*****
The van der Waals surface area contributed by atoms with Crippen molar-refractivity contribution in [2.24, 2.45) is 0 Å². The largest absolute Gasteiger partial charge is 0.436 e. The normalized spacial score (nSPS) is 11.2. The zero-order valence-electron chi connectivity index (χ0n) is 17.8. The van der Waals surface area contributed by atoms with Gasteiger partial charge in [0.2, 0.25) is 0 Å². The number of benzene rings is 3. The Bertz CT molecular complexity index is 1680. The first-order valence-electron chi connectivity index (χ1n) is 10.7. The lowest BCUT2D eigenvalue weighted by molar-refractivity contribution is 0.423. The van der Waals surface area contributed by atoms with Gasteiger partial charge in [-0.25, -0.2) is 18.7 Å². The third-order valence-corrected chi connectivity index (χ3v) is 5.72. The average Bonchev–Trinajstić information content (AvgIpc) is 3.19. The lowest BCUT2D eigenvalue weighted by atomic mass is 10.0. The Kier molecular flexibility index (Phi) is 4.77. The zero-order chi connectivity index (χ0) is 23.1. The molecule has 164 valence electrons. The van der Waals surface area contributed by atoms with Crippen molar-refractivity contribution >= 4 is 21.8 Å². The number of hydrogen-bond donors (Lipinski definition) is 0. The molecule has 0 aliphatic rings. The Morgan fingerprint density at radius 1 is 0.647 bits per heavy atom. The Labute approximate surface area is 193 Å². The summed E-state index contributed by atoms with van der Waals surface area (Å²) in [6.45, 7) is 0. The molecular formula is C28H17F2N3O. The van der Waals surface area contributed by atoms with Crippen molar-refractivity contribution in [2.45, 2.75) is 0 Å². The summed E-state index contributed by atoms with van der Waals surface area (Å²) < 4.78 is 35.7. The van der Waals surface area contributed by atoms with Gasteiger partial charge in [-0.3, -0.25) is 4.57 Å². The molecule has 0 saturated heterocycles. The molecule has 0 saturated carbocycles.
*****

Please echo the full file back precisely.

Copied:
The van der Waals surface area contributed by atoms with Crippen molar-refractivity contribution in [2.24, 2.45) is 0 Å². The largest absolute Gasteiger partial charge is 0.436 e. The normalized spacial score (nSPS) is 11.2. The zero-order valence-electron chi connectivity index (χ0n) is 17.8. The van der Waals surface area contributed by atoms with Gasteiger partial charge in [0.2, 0.25) is 0 Å². The number of benzene rings is 3. The Bertz CT molecular complexity index is 1680. The first-order valence-electron chi connectivity index (χ1n) is 10.7. The lowest BCUT2D eigenvalue weighted by molar-refractivity contribution is 0.423. The van der Waals surface area contributed by atoms with Gasteiger partial charge in [-0.25, -0.2) is 18.7 Å². The third-order valence-corrected chi connectivity index (χ3v) is 5.72. The average Bonchev–Trinajstić information content (AvgIpc) is 3.19. The lowest BCUT2D eigenvalue weighted by atomic mass is 10.0. The Kier molecular flexibility index (Phi) is 4.77. The zero-order chi connectivity index (χ0) is 23.1. The molecule has 164 valence electrons. The van der Waals surface area contributed by atoms with Crippen molar-refractivity contribution >= 4 is 21.8 Å². The number of hydrogen-bond donors (Lipinski definition) is 0. The molecule has 0 aliphatic rings. The Morgan fingerprint density at radius 1 is 0.647 bits per heavy atom. The Labute approximate surface area is 193 Å². The summed E-state index contributed by atoms with van der Waals surface area (Å²) in [6.45, 7) is 0. The molecular formula is C28H17F2N3O. The van der Waals surface area contributed by atoms with Crippen molar-refractivity contribution in [2.45, 2.75) is 0 Å². The summed E-state index contributed by atoms with van der Waals surface area (Å²) < 4.78 is 35.7. The van der Waals surface area contributed by atoms with Gasteiger partial charge in [-0.3, -0.25) is 4.57 Å². The molecule has 0 saturated heterocycles. The molecule has 0 saturated carbocycles.